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WPF was, and is, Microsoft's second generation UI framework. It went through a period where its future was uncertain, but now it's back and part of .NET Core. What could be a better time to get started using it?
The Programmer's Guide To
WPF .NET Core
- Getting Started with WPF
- Getting To Know WPF
- Creating Objects With XAML
- Inside Dependency Properties
- Routed Events ***NEW
- Simple WPF data binding
- FlexGrid - A Lightweight Data Grid
- Using the WPF .NET 4.0 DataGrid
- ISupportInitialize and XAML
- WPF The Easy 3D Way
- BitmapSource: WPF Bitmaps
- Loading Bitmaps: DoEvents and the closure pattern
- Bitmap Effects
- Custom Bitmap Effects - Getting started
- Custom Bitmap Effects - HLSL
- Custom BitmapSource
- Bitmap Coding and Metatdata in WPF
- Custom Shape
- The bitmap transform classes
- Drawing Bitmaps – DrawingImage and DrawingVisual
- RenderTargetBitmap - Visual vector to bitmap
- BitmapImage and local files
To follow the examples you will need a copy of Visual Studio 2019 (16.3) or later, and the examples will be in C#.
If you start a new project you will see that as well as Windows Forms Application - which is the original way of creating a forms based application - you also have a choice of a number of WPF application types.
Notice that these differences are not just cosmetic.
A Windows forms application implements the application using the way Windows worked originally - with one message loop per window. A WPF application brings a completely new event handling technology with it that does away with multiple message loops and uses a message routing system instead.
In short, WPF applications do things differently - they don't just look different.
Getting Started - the Basics of XAML
If you open a new Windows Application (WPF) project you will discover many of the immediately obvious differences between WPF and Windows Forms. You may have to search for the correct project type - you are looing for WPF App (.NET Core).
The most obvious difference is that now there is a new file type called by default Window1.xaml. XAML, eXtensible Application Markup Language – pronounced “zamel”, is a markup language introduced to allow user interfaces to be defined without the need to program.
You can think of it as HTML on steroids but there is also much more to say about it. XAML probably represents the single biggest innovation in WPF so much so that it is used in non-WPF project types.
As well as the .xaml file, the system also generates an associated .cs code file with the same name, i.e. Window1.xaml.cs by default. This is where you write the code that manipulates the user interface components specified in the XAML file.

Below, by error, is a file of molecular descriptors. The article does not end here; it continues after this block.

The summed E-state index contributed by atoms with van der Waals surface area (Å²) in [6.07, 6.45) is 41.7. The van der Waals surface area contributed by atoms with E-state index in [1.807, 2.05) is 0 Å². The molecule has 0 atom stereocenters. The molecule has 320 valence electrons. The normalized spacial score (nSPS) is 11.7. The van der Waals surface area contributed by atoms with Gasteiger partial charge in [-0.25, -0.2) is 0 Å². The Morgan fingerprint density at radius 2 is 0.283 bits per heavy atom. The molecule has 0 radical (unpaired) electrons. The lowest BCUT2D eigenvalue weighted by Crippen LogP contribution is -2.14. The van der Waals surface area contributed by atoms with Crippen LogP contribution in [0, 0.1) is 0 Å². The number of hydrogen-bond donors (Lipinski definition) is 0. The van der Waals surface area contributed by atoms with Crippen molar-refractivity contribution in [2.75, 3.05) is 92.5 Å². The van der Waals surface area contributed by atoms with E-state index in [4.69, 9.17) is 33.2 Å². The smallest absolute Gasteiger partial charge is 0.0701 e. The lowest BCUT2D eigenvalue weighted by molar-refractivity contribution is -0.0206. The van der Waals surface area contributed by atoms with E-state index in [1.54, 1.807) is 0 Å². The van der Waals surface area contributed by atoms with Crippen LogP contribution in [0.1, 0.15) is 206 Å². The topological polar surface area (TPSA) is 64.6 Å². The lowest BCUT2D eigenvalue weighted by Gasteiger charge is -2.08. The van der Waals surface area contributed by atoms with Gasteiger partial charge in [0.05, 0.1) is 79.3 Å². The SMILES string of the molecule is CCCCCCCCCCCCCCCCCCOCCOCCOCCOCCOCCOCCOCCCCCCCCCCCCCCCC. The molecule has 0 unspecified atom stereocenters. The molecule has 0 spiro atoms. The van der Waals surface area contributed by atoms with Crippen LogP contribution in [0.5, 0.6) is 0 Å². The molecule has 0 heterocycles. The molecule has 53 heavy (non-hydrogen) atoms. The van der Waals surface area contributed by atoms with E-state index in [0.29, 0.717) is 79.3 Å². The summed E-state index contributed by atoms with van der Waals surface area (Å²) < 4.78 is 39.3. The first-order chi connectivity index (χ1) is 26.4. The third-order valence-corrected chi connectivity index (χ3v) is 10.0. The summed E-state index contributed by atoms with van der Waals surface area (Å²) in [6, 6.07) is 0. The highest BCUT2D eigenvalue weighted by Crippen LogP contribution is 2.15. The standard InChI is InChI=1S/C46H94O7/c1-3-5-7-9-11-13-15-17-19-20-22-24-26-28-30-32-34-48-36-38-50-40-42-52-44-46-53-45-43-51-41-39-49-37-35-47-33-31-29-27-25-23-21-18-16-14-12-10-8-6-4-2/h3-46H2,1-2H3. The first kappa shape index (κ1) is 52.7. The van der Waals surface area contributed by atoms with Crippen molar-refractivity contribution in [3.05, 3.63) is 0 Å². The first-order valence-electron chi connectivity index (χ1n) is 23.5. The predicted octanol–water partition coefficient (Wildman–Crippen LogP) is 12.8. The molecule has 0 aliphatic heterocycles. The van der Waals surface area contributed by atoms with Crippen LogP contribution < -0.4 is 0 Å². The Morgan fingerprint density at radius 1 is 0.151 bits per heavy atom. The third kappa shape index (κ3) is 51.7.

If you have ever worked with ASP .NET this will sound very familiar – it is HTML with “code behind”. You can view the shift to WPF and XAML as away of making web and desktop programming similar. Some might say that the split into code and HTML is what makes web programming difficult and introducing the same split to desktop programming simply make everything worse.
If you run the generated project it should compile successfully and display a blank form. To make it a little more interesting let’s add a button and make it do something.
The principles behind what is going on will be explained in a moment but you should be struck by how similar it all is to using HTML to create a web page.
You can build a WPF form using the interactive designer - just drop a button on the form and customise it using the properties box. But unlike Windows Forms applications the interactive designer creates a XAML tag which specifies the button and all its properties.
Let's take a closer look at XAML and work with it directly for a moment.
If you select the .xaml file you will see a designer window and below it the XAML that generates the form. In a Windows forms application the designer generated code in what ever language you were using - C# in this case - to create the buttons and other controls on the form. In the case of a WPF application the designer generates XAML. The XAML specifies the objects and their properties that make up the user interface. When you run the program the XAML compiler converts the XAML into instances of objects using the .NET Framework.
That is if there is a XAML tag which specifies a button then when you compile and run the program the XAML compiler creates an instance of the button object and initialises all its properties correctly ready for your program to use.
It is in this sense that XAML is a language for object creation and initialisation.
Let's take a look at some XAML.
The designer and XAML tab